Patent application title: Low Cost System converting any Smartphone to a Remote Controller
Michael Sivan (Shatin, HK)
IPC8 Class: AH04W400FI
Class name: Telecommunications radiotelephone system programming control
Publication date: 2012-09-06
Patent application number: 20120225645
Low cost system converting any Smartphone into an Infrared or radio
controlled Remote Controller, as a green and advanced alternative to
conventional remote controllers for toys, audio-video devices, alarms,
gate openers, and more.
1. System converting a Smartphone into an Infrared Remote Control to
control an item (e.g. remote-controlled toy, consumer audio/video device,
light and power switches, alarms, doors, etc.) which comprises of a
Converter and a software application installed on the smartphone; wherein
the Smartphone is configured by that software application to convert one
or a combination of (a) user's input command which can be any combination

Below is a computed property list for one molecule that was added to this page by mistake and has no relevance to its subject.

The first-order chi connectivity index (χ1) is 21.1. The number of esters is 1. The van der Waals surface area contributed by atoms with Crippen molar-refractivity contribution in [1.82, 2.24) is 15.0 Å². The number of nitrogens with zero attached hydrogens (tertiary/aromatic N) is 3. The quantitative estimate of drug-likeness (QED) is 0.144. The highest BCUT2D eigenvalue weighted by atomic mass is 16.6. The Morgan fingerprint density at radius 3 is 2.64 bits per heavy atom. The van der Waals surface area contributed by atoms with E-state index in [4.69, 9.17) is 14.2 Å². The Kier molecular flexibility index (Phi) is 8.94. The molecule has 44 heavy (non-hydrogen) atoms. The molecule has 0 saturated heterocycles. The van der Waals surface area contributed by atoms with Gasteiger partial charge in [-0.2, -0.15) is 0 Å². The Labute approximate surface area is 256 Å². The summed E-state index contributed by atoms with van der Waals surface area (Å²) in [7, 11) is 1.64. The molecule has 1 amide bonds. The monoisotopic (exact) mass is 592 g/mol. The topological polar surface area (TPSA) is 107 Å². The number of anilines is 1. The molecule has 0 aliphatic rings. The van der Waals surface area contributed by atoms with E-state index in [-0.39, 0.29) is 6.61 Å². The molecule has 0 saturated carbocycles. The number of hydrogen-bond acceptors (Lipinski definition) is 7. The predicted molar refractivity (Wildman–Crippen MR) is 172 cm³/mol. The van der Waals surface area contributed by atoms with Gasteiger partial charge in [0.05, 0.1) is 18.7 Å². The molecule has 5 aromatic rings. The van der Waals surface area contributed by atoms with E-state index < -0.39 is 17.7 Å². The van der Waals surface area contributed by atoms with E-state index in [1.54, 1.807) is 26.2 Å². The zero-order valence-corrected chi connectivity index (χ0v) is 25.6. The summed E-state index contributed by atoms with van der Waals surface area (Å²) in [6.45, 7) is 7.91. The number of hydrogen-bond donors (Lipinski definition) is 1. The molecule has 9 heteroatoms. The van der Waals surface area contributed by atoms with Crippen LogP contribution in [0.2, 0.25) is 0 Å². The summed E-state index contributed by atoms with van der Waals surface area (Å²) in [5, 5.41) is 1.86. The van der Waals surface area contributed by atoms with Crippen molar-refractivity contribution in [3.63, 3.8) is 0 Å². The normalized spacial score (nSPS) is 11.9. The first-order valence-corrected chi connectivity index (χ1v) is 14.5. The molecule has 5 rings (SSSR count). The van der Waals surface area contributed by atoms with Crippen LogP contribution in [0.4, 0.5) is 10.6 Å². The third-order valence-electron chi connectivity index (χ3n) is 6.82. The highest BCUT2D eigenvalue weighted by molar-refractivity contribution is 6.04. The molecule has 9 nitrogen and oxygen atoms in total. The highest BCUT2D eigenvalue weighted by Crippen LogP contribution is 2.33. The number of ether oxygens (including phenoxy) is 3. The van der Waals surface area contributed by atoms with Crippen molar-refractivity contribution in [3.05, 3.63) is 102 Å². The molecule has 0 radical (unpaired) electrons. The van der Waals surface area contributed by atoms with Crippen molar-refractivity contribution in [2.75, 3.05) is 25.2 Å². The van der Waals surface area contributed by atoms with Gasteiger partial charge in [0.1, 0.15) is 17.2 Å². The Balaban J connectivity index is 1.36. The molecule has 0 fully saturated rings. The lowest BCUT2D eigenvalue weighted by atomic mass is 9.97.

of one or more of a touch on screen, or activation of a hardware control
button, or tilt of the smartphone, or voice; (b) a reading of the GPS
receiver; (c) an incoming SMS, and/or email, and/or instant-message; (d)
a signal from another application running on the Smartphone--into a
corresponding electronic signal which is within the audio frequency
range, and which is then transferred to the smartphone's audio socket
output pin(s); the Converter comprises of one or more infra-red LEDs, and
an audio jack that plugs into the audio socket of the Smartphone and
receives through its pin(s) the said audio frequency signal; the
Converter is then configured to convert that signal into a corresponding
specific binary code which modulates a 38 KHz carrier that modulates the
Infra-Red LEDs which transmit encoded infrared signals data towards the
remote controlled item, which receives such signals decodes them and
reacts to them.
2. System converting a Smartphone into a Remote Control as per claim 1, except that the infrared part is replaced by radio frequency.
3. System converting a Smartphone into a Remote Control as per claim 1 or 2, except that wireless signal is received by a matching wireless receiver specifically designed to connect to a product or facility and control it.
 Provisional application 61/444,793
 Universal Remote Control system on a Smartphone